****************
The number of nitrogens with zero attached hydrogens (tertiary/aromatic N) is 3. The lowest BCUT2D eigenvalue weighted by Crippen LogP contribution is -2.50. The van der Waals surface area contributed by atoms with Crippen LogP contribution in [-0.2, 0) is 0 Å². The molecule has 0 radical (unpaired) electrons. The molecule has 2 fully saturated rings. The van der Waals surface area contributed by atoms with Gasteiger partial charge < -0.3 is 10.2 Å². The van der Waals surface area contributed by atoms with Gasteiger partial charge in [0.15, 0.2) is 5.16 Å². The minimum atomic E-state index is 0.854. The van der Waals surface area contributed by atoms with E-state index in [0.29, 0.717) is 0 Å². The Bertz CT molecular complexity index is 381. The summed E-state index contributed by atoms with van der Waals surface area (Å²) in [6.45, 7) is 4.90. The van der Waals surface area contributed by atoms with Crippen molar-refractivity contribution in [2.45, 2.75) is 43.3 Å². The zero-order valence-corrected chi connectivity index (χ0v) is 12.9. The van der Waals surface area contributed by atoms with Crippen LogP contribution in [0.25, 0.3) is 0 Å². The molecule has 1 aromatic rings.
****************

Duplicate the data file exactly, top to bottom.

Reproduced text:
The number of nitrogens with zero attached hydrogens (tertiary/aromatic N) is 3. The lowest BCUT2D eigenvalue weighted by Crippen LogP contribution is -2.50. The van der Waals surface area contributed by atoms with Crippen LogP contribution in [-0.2, 0) is 0 Å². The molecule has 0 radical (unpaired) electrons. The molecule has 2 fully saturated rings. The van der Waals surface area contributed by atoms with Gasteiger partial charge < -0.3 is 10.2 Å². The van der Waals surface area contributed by atoms with Gasteiger partial charge in [0.15, 0.2) is 5.16 Å². The minimum atomic E-state index is 0.854. The van der Waals surface area contributed by atoms with E-state index in [0.29, 0.717) is 0 Å². The Bertz CT molecular complexity index is 381. The summed E-state index contributed by atoms with van der Waals surface area (Å²) in [6.45, 7) is 4.90. The van der Waals surface area contributed by atoms with Crippen molar-refractivity contribution in [2.45, 2.75) is 43.3 Å². The zero-order valence-corrected chi connectivity index (χ0v) is 12.9. The van der Waals surface area contributed by atoms with Crippen LogP contribution in [0.25, 0.3) is 0 Å². The molecule has 1 aromatic rings.